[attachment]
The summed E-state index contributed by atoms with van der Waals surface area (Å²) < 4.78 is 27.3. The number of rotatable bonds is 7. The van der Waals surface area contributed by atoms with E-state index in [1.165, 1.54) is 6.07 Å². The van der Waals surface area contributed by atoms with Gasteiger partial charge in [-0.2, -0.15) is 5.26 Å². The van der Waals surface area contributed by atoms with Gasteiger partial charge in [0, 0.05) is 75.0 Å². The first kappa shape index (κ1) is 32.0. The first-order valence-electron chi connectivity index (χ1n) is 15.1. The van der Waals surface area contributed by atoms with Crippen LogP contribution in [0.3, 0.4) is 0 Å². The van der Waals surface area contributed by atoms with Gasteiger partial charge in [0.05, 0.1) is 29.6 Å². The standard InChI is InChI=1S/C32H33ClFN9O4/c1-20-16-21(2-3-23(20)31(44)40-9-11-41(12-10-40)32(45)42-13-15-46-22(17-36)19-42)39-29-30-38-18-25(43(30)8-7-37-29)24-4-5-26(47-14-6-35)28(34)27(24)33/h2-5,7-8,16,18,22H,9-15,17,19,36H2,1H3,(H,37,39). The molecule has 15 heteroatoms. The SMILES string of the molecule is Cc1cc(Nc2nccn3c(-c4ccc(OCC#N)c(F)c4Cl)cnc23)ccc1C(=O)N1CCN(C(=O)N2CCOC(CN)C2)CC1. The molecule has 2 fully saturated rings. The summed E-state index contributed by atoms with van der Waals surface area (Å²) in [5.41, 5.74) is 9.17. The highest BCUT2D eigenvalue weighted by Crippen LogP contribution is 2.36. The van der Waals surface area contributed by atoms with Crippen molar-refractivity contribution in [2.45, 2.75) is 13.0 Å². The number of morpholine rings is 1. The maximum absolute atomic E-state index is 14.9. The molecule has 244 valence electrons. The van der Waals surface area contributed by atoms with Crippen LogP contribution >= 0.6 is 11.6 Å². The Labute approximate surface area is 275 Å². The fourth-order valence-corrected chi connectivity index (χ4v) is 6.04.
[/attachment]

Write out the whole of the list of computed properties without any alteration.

The summed E-state index contributed by atoms with van der Waals surface area (Å²) < 4.78 is 27.3. The number of rotatable bonds is 7. The van der Waals surface area contributed by atoms with E-state index in [1.165, 1.54) is 6.07 Å². The van der Waals surface area contributed by atoms with Gasteiger partial charge in [-0.2, -0.15) is 5.26 Å². The van der Waals surface area contributed by atoms with Gasteiger partial charge in [0, 0.05) is 75.0 Å². The first kappa shape index (κ1) is 32.0. The first-order valence-electron chi connectivity index (χ1n) is 15.1. The van der Waals surface area contributed by atoms with Crippen LogP contribution in [0.3, 0.4) is 0 Å². The van der Waals surface area contributed by atoms with Gasteiger partial charge in [0.05, 0.1) is 29.6 Å². The standard InChI is InChI=1S/C32H33ClFN9O4/c1-20-16-21(2-3-23(20)31(44)40-9-11-41(12-10-40)32(45)42-13-15-46-22(17-36)19-42)39-29-30-38-18-25(43(30)8-7-37-29)24-4-5-26(47-14-6-35)28(34)27(24)33/h2-5,7-8,16,18,22H,9-15,17,19,36H2,1H3,(H,37,39). The molecule has 15 heteroatoms. The SMILES string of the molecule is Cc1cc(Nc2nccn3c(-c4ccc(OCC#N)c(F)c4Cl)cnc23)ccc1C(=O)N1CCN(C(=O)N2CCOC(CN)C2)CC1. The molecule has 2 fully saturated rings. The summed E-state index contributed by atoms with van der Waals surface area (Å²) in [5.41, 5.74) is 9.17. The highest BCUT2D eigenvalue weighted by Crippen LogP contribution is 2.36. The van der Waals surface area contributed by atoms with Crippen molar-refractivity contribution in [2.45, 2.75) is 13.0 Å². The number of morpholine rings is 1. The maximum absolute atomic E-state index is 14.9. The molecule has 244 valence electrons. The van der Waals surface area contributed by atoms with Crippen LogP contribution >= 0.6 is 11.6 Å². The Labute approximate surface area is 275 Å². The fourth-order valence-corrected chi connectivity index (χ4v) is 6.04.